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During the dark days of the Raj many predicted that the idea of India would eventually fail and the divisions of caste, religion and race would come to define the subcontinent. The 75 years of independent India have proved these doomsayers utterly wrong. Instead of the divisions, the peaceful co-existence of its various ethnic and cultural groups has come to define the Indian nation. Hence it is naturally a matter of grave concern that much of the national and international media in their coverage of India have been featuring alarming headlines about the rise of intolerance. Gruesome stories about communal violence and mob lynchings appear to have become commonplace.

Many of India’s prominent artists and academics, along with veteran bureaucrats and opposition politicians have felt compelled to draft public letters, deliver emotional parliamentary speeches and file writ petitions in the Supreme Court, seeking urgent action to check this disturbing trend. Even foreign leaders such as Barack Obama and Kamala Harris have pushed diplomatic boundaries to remind India of its commitment to democracy and the strength it derives from being inclusive.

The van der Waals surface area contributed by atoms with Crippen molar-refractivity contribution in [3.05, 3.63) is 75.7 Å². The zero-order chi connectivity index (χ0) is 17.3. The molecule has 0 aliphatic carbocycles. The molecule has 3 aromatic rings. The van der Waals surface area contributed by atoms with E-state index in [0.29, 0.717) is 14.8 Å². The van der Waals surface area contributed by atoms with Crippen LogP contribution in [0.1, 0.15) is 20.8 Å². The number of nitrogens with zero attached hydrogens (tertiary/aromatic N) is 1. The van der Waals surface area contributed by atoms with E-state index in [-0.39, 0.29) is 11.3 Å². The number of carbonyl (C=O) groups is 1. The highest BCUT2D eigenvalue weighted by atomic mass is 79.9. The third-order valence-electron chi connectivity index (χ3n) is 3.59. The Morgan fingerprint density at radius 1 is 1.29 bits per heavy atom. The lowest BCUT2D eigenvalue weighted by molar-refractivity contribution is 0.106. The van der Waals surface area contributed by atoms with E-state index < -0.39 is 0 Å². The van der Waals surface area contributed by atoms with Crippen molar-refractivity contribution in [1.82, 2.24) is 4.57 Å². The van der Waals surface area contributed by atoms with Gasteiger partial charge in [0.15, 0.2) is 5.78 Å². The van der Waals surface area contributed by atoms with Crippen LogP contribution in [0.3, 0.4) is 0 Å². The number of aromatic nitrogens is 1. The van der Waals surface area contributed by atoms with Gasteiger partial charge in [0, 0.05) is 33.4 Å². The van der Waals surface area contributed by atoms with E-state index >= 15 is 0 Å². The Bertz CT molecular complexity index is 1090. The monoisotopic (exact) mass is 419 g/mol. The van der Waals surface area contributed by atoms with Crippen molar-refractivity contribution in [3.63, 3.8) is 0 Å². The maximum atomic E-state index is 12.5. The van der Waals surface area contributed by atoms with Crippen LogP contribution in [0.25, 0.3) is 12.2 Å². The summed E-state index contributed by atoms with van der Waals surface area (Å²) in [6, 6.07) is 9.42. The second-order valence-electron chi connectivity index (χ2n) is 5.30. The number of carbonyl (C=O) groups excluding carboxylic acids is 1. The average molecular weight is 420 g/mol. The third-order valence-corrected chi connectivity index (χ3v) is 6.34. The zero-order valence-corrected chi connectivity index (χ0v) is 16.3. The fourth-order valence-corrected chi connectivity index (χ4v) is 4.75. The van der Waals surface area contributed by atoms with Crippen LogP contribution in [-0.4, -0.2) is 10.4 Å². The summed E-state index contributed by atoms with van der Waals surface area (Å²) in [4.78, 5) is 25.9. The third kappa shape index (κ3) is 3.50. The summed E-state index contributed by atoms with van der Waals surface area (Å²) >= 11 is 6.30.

Can all of this be simply an overreaction or is it a sinister conspiracy to defame India? Or worse, is it true? Is India seeing a rise in hate?

If indeed true, the alarm bells must be heeded. Hate, if allowed to fester for too long, can tear the social fabric of any society. Moreover, experts point out that "rising intolerance, hate crimes and moral policing can seriously damage the economic growth of the nation." That’s a risk India, which still needs to lift hundreds of millions out of poverty, cannot afford to take. The doctrine of hate cannot be allowed to reverse India's upward trajectory.

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